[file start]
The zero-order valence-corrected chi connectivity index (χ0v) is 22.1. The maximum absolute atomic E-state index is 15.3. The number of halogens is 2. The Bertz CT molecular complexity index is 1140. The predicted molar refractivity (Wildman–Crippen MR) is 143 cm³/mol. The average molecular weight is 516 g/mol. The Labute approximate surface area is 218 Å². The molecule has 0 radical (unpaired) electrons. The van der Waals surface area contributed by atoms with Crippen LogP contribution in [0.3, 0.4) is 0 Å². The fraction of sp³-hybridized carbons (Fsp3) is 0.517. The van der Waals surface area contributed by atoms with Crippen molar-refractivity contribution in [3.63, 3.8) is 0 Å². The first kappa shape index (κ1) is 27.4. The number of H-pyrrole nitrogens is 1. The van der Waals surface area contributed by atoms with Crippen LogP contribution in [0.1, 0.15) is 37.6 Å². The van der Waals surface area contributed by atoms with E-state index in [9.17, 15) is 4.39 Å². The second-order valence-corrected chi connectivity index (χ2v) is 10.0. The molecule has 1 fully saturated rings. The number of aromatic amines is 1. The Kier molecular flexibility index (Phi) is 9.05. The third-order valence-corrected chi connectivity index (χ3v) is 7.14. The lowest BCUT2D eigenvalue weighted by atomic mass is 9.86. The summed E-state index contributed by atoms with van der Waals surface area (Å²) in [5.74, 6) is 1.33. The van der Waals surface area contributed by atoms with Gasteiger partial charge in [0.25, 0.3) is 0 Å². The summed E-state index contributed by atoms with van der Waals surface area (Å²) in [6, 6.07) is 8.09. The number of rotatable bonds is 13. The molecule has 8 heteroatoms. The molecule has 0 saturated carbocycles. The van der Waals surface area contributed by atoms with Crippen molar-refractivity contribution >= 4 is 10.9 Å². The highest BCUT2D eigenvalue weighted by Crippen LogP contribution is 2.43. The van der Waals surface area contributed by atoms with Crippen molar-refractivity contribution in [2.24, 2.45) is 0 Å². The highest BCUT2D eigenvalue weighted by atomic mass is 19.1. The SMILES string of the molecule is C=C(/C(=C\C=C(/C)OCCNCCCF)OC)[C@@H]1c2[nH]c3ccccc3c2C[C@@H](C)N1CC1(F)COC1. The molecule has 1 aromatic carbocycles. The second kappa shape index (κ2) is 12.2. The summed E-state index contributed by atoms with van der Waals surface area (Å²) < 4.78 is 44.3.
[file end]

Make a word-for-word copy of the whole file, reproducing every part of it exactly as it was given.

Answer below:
The zero-order valence-corrected chi connectivity index (χ0v) is 22.1. The maximum absolute atomic E-state index is 15.3. The number of halogens is 2. The Bertz CT molecular complexity index is 1140. The predicted molar refractivity (Wildman–Crippen MR) is 143 cm³/mol. The average molecular weight is 516 g/mol. The Labute approximate surface area is 218 Å². The molecule has 0 radical (unpaired) electrons. The van der Waals surface area contributed by atoms with Crippen LogP contribution in [0.3, 0.4) is 0 Å². The fraction of sp³-hybridized carbons (Fsp3) is 0.517. The van der Waals surface area contributed by atoms with Crippen molar-refractivity contribution in [3.63, 3.8) is 0 Å². The first kappa shape index (κ1) is 27.4. The number of H-pyrrole nitrogens is 1. The van der Waals surface area contributed by atoms with Crippen LogP contribution in [0.1, 0.15) is 37.6 Å². The van der Waals surface area contributed by atoms with E-state index in [9.17, 15) is 4.39 Å². The second-order valence-corrected chi connectivity index (χ2v) is 10.0. The molecule has 1 fully saturated rings. The number of aromatic amines is 1. The Kier molecular flexibility index (Phi) is 9.05. The third-order valence-corrected chi connectivity index (χ3v) is 7.14. The lowest BCUT2D eigenvalue weighted by atomic mass is 9.86. The summed E-state index contributed by atoms with van der Waals surface area (Å²) in [5.74, 6) is 1.33. The van der Waals surface area contributed by atoms with Gasteiger partial charge in [0.25, 0.3) is 0 Å². The summed E-state index contributed by atoms with van der Waals surface area (Å²) in [6, 6.07) is 8.09. The number of rotatable bonds is 13. The molecule has 8 heteroatoms. The molecule has 0 saturated carbocycles. The van der Waals surface area contributed by atoms with Crippen molar-refractivity contribution >= 4 is 10.9 Å². The highest BCUT2D eigenvalue weighted by Crippen LogP contribution is 2.43. The van der Waals surface area contributed by atoms with Crippen molar-refractivity contribution in [2.24, 2.45) is 0 Å². The highest BCUT2D eigenvalue weighted by atomic mass is 19.1. The SMILES string of the molecule is C=C(/C(=C\C=C(/C)OCCNCCCF)OC)[C@@H]1c2[nH]c3ccccc3c2C[C@@H](C)N1CC1(F)COC1. The molecule has 1 aromatic carbocycles. The second kappa shape index (κ2) is 12.2. The summed E-state index contributed by atoms with van der Waals surface area (Å²) < 4.78 is 44.3.